But if you normalize for the huge amount of NNAs that John just talked about, because when you put on huge amounts of NNAs and they don’t have the full year to do their full TPA — maybe a bunch came on this quarter and they had 1.5 months to do transactions and we count them in that TPA but if you normalize that, to say the 37 million we used to be doing then that TPA grew by 14% in the quarter. And that is really a result of our daily active users coming on. Our daily active users were up 33% in Q1 across the base. But our new products and services right now are driving huge engagement levels. And I’ll just give you a couple of examples.

Buy Now, Pay Later, I’m sure somebody will talk about it later because we have a lot of fun things to talk about. But 50% of the customers who have used Buy Now, Pay Later have repeated within three months and 70% have repeated within six months. If you look at our in-store cohort now, they’re driving an incremental 60 to 120 incremental transactions. We talked about this last call, and it’s holding true, about half of our crypto users open their app every single day. And so we’re clearly beginning to see both at the top of the funnel the potential for increases into the top of the funnel and really narrowing the bottom of the funnel, which is why I’m bullish on [Indecipherable] NNA trends.

The one thing I’d point out Darrin that I think is really important is the cadence of those NNAs. Q1 was a good solid quarter for us. Q2 has always been the lowest quarter of the year because we did 21.4 million net new actives last year. Even though our churn rates are down and that was one of the best cohorts we ever activated it puts incremental pressure at the bottom of the funnel for Q2. Then we see really increasing amounts of NNAs as we go through the year. So in general, really strong on the NNA front, really strong on the engagement front and hopefully more of that to come.

John Rainey — Chief Financial Officer and Executive Vice President, Global Customer Operations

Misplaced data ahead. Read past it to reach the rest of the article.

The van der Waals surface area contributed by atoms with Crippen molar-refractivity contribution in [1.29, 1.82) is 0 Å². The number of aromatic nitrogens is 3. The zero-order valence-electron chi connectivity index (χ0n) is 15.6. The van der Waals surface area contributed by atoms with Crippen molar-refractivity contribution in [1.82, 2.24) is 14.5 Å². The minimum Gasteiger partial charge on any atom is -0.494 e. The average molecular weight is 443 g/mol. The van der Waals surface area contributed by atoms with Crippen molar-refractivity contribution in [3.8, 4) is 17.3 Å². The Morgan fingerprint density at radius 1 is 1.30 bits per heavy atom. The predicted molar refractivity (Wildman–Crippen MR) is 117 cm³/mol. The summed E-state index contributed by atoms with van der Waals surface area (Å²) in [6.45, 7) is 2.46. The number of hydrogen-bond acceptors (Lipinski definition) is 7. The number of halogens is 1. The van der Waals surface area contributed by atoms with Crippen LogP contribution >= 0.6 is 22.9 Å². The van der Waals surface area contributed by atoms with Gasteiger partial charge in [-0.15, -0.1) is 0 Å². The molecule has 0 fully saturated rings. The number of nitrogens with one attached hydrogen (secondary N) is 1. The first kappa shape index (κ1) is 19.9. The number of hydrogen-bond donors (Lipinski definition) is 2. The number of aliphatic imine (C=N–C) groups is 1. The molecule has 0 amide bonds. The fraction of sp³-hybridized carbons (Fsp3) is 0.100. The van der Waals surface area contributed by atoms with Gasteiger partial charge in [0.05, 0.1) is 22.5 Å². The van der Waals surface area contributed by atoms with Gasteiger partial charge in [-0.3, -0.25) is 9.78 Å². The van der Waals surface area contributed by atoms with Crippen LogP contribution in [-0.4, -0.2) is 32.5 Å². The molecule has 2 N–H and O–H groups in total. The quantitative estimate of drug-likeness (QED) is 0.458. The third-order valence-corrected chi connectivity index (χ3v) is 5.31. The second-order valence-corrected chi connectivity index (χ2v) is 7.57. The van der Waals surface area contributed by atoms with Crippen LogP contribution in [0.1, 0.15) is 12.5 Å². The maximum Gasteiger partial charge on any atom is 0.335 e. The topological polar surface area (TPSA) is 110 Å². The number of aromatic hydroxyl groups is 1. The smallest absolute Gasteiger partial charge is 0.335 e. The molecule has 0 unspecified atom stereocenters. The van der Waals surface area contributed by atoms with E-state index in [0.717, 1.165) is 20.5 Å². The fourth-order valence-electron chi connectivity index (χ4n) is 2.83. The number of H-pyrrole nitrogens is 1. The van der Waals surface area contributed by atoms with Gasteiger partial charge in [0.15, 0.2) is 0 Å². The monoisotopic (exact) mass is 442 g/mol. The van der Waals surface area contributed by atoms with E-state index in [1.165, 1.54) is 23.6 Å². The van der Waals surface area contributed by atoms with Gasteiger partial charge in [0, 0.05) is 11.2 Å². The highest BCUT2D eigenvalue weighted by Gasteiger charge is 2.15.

Yeah, I’ll just add real quickly, Darrin. Like, if you go back to a year-ago or maybe three quarters ago when you saw the record amount of net new actives that came in the second quarter. I think that — I mean, candidly probably surprise everybody, right? That was an enormous number and. And then you think about it sort of like, okay, well, now what? Because we’ve got to make sure that we’re engaging these customers and they’re using us in all the ways that they can. And we — even going back to that point in time a year ago we knew that the second quarter of this year was going to be our toughest comp from a net new active perspective.

Even at the onset despite the improvements we’ve made in reducing churn, there’s still a lot of pressure there. And so, Q2 is going to be sort of the low point for the year for us and then we expect 3Q and 4Q to see strengthening acceleration there. But the thing that I will say that sort of gives us confidence in this and we’ve talked about this for a period time but we’ve consistently said that these are — have been our most engaged cohorts that we’ve ever seen. And then we’re continuing to see those trends. They haven’t waned like you — what you might expect related to people returning to the physical world. And so that gives us the conviction around raising this and really what it bodes for the rest of our business as well.

Darrin Peller — Wolfe Research — Analyst

Okay. That’s great. Thanks again, guys. Congrats again.

Dan Schulman — President and Chief Executive Officer

Yeah. Thanks, Darrin.

Operator

Your next question comes from Tien-Tsin Huang of J.P. Morgan. Please go ahead.

Tien-Tsin Huang — J.P. Morgan Chase — Analyst